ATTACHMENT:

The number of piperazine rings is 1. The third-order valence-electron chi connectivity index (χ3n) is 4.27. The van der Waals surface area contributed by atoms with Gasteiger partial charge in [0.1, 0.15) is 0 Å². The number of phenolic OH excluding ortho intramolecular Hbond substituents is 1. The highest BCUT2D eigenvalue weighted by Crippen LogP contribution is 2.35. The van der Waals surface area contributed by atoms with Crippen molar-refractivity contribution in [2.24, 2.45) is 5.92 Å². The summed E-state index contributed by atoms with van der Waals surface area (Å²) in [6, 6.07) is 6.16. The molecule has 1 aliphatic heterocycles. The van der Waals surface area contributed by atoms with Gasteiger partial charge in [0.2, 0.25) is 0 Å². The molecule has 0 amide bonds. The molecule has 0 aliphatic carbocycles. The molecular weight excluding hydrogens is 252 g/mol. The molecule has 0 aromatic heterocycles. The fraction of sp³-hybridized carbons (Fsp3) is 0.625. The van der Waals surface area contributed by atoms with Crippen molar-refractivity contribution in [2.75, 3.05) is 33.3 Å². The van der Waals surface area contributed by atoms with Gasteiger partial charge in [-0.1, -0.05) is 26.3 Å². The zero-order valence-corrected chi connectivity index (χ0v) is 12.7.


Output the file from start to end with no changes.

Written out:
The number of piperazine rings is 1. The third-order valence-electron chi connectivity index (χ3n) is 4.27. The van der Waals surface area contributed by atoms with Gasteiger partial charge in [0.1, 0.15) is 0 Å². The number of phenolic OH excluding ortho intramolecular Hbond substituents is 1. The highest BCUT2D eigenvalue weighted by Crippen LogP contribution is 2.35. The van der Waals surface area contributed by atoms with Crippen molar-refractivity contribution in [2.24, 2.45) is 5.92 Å². The summed E-state index contributed by atoms with van der Waals surface area (Å²) in [6, 6.07) is 6.16. The molecule has 1 aliphatic heterocycles. The van der Waals surface area contributed by atoms with Gasteiger partial charge in [0.2, 0.25) is 0 Å². The molecule has 0 amide bonds. The molecule has 0 aliphatic carbocycles. The molecular weight excluding hydrogens is 252 g/mol. The molecule has 0 aromatic heterocycles. The fraction of sp³-hybridized carbons (Fsp3) is 0.625. The van der Waals surface area contributed by atoms with Crippen molar-refractivity contribution in [2.75, 3.05) is 33.3 Å². The van der Waals surface area contributed by atoms with Gasteiger partial charge in [-0.1, -0.05) is 26.3 Å². The zero-order valence-corrected chi connectivity index (χ0v) is 12.7.